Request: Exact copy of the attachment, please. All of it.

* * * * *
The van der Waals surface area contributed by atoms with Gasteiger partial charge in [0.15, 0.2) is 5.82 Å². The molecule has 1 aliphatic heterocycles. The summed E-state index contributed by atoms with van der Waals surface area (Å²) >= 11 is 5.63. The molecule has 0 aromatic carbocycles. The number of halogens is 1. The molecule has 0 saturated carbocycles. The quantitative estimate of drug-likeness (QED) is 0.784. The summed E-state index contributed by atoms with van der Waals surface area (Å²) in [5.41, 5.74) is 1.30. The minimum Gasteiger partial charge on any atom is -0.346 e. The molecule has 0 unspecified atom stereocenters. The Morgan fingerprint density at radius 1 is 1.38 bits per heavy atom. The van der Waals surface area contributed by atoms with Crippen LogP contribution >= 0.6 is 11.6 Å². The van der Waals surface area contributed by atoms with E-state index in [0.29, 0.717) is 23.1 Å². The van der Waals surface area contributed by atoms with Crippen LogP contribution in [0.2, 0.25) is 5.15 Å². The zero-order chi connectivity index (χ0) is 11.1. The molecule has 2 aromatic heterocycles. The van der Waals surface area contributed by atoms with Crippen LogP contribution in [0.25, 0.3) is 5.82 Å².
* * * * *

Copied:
The van der Waals surface area contributed by atoms with Gasteiger partial charge in [0.15, 0.2) is 5.82 Å². The molecule has 1 aliphatic heterocycles. The summed E-state index contributed by atoms with van der Waals surface area (Å²) >= 11 is 5.63. The molecule has 0 aromatic carbocycles. The number of halogens is 1. The molecule has 0 saturated carbocycles. The quantitative estimate of drug-likeness (QED) is 0.784. The summed E-state index contributed by atoms with van der Waals surface area (Å²) in [5.41, 5.74) is 1.30. The minimum Gasteiger partial charge on any atom is -0.346 e. The molecule has 0 unspecified atom stereocenters. The Morgan fingerprint density at radius 1 is 1.38 bits per heavy atom. The van der Waals surface area contributed by atoms with Crippen LogP contribution >= 0.6 is 11.6 Å². The van der Waals surface area contributed by atoms with E-state index in [0.29, 0.717) is 23.1 Å². The van der Waals surface area contributed by atoms with Crippen LogP contribution in [0.2, 0.25) is 5.15 Å². The zero-order chi connectivity index (χ0) is 11.1. The molecule has 2 aromatic heterocycles. The van der Waals surface area contributed by atoms with Crippen LogP contribution in [0.25, 0.3) is 5.82 Å².